- Thomson, Max
- RAN operations, WWII operations
- RAN Ships
- None noted.
- March 2008 edition of the Naval Historical Review (all rights reserved)
Thursday Island and nearby Horn Island in the Torres Strait were always welcome stopovers for fuel or water for so many WWII Fairmile patrol vessels as they ‘went north’ to join the fray.
Spearheading them was ML 813 as the first assigned to the Darwin Base then ML 817 as the first Fairmile to go into service around the New Guinea coastline. Both were followed in time by so many others.
These days the supply ship Trinity Bay from Cairns carries a couple of thousand tonnes of general cargo plus 30 or more passengers on regular service to those islands and other northern outposts.
Passengers stepping ashore at Horn Island each receive a coveted informative brochure which outlines in detail and in photographs a remarkable story that even to this day is little-known by Australians generally.
It is the wartime story of Horn Island where 5000 troops were once stationed.
A promotional piece for the Torres Strait Heritage Museum, the whole project is a tribute to a third-generation Thursday Island man Mr. Richard See Kee and his family. Without any government help, they financed the Torres Strait Heritage Museum at Horn Island themselves. His daughter-in-law Vanessa See Kee is today the curator, historian and author of ‘The Forgotten Isle’ brochure and island tour projects, with Liberty See Kee contributing the fascinating collection of historic photographs.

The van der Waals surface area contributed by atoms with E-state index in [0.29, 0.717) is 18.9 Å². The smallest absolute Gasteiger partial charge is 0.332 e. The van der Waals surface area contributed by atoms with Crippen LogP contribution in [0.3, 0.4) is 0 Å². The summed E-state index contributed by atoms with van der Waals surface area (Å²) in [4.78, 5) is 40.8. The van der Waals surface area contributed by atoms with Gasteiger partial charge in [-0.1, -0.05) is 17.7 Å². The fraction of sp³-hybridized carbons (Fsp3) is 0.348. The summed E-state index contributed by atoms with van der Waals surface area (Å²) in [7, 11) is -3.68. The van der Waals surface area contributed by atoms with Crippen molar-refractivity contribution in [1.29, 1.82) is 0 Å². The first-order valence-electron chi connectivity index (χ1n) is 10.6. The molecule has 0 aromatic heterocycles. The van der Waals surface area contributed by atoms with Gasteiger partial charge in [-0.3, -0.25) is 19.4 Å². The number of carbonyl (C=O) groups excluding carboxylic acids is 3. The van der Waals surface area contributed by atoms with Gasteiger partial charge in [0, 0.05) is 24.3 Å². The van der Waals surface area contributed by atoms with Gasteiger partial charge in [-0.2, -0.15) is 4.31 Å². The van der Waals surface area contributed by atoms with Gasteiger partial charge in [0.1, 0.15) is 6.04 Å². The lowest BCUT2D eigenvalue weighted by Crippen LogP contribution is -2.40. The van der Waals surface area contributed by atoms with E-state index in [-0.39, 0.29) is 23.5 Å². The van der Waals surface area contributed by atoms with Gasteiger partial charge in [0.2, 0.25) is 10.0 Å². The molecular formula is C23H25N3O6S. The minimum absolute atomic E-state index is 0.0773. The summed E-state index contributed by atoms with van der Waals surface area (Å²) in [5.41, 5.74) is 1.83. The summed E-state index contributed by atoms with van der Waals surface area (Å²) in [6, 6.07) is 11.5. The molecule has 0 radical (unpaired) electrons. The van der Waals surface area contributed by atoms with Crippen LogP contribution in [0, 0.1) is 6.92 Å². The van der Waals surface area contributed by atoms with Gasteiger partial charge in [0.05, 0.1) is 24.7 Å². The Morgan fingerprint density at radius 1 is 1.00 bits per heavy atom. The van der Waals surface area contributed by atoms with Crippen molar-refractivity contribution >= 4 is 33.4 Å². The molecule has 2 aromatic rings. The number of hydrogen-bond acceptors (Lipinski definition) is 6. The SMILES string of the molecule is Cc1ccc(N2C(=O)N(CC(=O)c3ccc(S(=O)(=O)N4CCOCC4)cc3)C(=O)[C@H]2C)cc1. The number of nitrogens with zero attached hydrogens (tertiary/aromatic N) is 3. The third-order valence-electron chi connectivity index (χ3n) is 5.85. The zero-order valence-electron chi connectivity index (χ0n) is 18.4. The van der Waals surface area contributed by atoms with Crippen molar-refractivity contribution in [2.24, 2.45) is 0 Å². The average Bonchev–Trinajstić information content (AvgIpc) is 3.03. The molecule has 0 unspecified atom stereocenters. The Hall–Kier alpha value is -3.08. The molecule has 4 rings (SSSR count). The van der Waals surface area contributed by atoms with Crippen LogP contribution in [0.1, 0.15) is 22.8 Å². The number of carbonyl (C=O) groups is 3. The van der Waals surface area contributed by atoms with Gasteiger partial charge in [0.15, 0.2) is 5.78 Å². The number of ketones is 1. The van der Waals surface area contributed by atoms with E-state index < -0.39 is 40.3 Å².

Amid the dramatic plunge southward of the Japanese forces, March 1942 stands as Horn Island’s worst day when 12 Zero fighters and eight Nell bombers strafed and bombed the island to inflict as much damage as possible to disrupt its air strip facilities
As Vanessa See Kee records so dramatically ‘Today the silent remnants of the heroic stand against the Japanese lie in the surrounding scrub on Horn Island. Those same wartime air strips are used to this day – with upgradings – and their taxiways spread like paths through the bush. Anti-aircraft pits are still there – silent as they have been for 65 years or so. Many aircraft now lie in scrubland or concealed in watery tombs at nine different sites’.
Tours arranged by the Heritage Museum, as well as the brochures, now are eagerly sought by veterans returning to Horn island to view remnants of their wartime service there.
Navy veterans, like this journalist, deeply appreciate what the See Kee Family has achieved in preserving so much Torres Strait Heritage.
Though we saw Horn Island, ML 817 took on fuel and water at nearby Thursday Island and crew members recall vividly what was the lifestyle on those outposts in those grim years. No-one went ashore without side arms, webbing and a tin helmet, for air raid warnings punctuated the scene by day or night. Those same Fairmilers recall so well the delight of enjoying the screening of an old black and white movie sitting in a canvas deckchair out in the open made memorable by the sheer discomfort of those side arms, webbing and tin helmets plus the interruptions from wailing air raid sirens.
A debt of gratitude is due to all the See Kee Family members for preserving so much of those grim far-off days when Thursday Island and Horn Island figured so importantly in the saga of the Fairmile patrol vessels destined to serve out of the Darwin base or in New Guinea waters.